MARKETS LIVE Undecided mood at the opening of Europe


March 2 – Welcome home to real-time market coverage from Reuters reporters. You can share your thoughts with us at [email protected]


European stocks opened around 0.9% lower as sentiment deteriorated over the past hour with Wall Street futures swinging into the red.

Join now for FREE unlimited access to


At around 438 points, the STOXX 600 was at this point only 1% off its May 2021 lows.

Within about 20 minutes, the trend reversed and the pan-European index was fluctuating above and below float level.

One thing is certain: the automotive and parts sector is once again the worst performer, with tire manufacturer Nokian Renkaat down 17% at the open.

The pressure was also relentless on European banks losing 1.5% and well into bearish territory.

Not all market price actions were related to the war in Ukraine and French pharmaceuticals group Biomerieux plunged 12% after issuing a disappointing full-year forecast.

Sweden’s Ericsson was also one of the biggest losers, -9.5%, after being informed that he had been informed that the revelations he had made to the US Department of Justice (DoJ) about an internal investigation into the conduct in Iraq were insufficient. Read more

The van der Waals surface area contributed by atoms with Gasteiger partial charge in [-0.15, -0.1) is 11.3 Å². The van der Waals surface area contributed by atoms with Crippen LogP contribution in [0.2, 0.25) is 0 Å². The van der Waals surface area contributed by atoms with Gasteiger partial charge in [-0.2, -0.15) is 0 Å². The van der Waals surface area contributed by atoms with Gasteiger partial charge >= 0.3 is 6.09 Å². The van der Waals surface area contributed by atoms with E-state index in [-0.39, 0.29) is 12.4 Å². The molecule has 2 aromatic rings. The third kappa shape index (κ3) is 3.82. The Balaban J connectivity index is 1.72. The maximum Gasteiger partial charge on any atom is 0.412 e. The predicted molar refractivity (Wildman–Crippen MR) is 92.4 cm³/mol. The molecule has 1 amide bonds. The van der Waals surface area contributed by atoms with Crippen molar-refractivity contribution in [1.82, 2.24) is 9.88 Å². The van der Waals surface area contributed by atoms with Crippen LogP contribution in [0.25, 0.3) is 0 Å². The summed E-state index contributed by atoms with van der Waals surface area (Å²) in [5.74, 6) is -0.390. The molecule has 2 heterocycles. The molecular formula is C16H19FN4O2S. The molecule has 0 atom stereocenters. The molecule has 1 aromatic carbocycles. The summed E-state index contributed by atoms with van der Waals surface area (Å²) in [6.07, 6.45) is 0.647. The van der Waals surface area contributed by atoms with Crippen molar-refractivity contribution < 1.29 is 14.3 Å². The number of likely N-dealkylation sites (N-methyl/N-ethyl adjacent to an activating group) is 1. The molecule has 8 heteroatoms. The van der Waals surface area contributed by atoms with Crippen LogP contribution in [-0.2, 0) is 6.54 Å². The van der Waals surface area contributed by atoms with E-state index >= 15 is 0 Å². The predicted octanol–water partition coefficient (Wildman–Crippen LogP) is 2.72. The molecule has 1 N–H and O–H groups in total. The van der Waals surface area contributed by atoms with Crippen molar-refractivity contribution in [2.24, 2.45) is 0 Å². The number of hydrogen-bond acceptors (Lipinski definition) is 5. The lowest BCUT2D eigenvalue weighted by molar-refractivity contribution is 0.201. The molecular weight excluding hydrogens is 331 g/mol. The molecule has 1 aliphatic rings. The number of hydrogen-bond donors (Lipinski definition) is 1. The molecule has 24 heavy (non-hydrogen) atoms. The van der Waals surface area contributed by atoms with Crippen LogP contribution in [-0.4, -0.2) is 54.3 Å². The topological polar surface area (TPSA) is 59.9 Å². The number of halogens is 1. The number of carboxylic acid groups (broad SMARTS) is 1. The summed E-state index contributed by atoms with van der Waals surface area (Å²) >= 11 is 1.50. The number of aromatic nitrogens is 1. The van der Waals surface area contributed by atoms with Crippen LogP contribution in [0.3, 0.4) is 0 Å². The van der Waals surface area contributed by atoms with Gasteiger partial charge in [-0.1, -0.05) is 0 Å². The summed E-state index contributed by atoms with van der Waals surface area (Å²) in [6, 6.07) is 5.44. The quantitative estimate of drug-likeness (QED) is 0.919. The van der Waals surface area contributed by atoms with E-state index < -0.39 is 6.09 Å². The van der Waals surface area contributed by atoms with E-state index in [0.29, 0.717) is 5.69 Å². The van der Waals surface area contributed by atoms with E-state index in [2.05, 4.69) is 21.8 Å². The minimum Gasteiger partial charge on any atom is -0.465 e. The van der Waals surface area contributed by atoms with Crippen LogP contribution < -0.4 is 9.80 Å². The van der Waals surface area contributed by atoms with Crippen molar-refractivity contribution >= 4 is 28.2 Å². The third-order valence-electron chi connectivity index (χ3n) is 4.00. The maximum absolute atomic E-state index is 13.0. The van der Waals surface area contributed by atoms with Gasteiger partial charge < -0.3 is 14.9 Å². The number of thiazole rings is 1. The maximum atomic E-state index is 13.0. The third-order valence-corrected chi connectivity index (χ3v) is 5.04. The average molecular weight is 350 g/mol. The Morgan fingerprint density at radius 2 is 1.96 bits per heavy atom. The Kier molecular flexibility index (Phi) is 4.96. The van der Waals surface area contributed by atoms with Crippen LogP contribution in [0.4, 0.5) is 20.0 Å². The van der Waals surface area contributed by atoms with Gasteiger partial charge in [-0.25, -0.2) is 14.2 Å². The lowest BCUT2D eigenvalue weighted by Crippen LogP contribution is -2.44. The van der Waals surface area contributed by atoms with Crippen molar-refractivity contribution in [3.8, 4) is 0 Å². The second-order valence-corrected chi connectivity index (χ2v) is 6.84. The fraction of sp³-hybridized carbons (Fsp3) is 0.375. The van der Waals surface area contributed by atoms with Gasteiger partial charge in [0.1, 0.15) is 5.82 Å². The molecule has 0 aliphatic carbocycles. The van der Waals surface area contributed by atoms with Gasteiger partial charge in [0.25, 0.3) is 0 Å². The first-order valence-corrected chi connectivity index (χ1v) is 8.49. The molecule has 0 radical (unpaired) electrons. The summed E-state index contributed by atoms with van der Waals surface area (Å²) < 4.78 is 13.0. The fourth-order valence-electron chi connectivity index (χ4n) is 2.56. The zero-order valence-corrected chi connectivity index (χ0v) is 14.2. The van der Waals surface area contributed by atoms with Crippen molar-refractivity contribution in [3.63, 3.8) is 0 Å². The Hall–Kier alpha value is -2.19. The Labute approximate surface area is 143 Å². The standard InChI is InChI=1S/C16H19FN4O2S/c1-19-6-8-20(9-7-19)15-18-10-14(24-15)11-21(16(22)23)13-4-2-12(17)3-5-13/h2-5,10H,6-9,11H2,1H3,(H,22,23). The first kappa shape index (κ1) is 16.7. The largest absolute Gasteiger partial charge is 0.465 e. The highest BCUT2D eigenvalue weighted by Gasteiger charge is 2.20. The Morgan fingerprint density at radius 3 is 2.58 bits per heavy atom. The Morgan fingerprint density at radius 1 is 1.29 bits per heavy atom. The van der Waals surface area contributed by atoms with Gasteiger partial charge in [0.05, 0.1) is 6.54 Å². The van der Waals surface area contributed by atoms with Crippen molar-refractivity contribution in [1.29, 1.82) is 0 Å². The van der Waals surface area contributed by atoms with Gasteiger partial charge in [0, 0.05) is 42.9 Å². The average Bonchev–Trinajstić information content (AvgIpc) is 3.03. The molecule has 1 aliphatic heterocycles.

Despite all the gloom this morning, London’s FTSE 100 (.FTSE) is in positive territory thanks to miners and energy which are again in high demand this morning.


(Julien Ponthus)



When the yield on the benchmark German Bund, considered one of the safest assets in the world, posts its biggest one-day drop since 2011 (as it did on Tuesday), something has changed.

Lower borrowing costs in Germany, with 10-year yields back in negative territory where they remain this morning, echoes similar moves in other major bond markets and is symptomatic of a big shift in the investors’ way of thinking.

German Bund yield, absolute change in basis points

Russia’s invasion of Ukraine almost a week ago changes the landscape for investors, stick to safety (read sovereign debt, US dollar), stay away from risky assets .

Perhaps more notable is the growing doubt on this overarching theme that central banks would step up their exit from the post-pandemic stimulus. It’s more complicated since inflation is high, but the new surge in oil prices will probably slow growth and hurt consumption.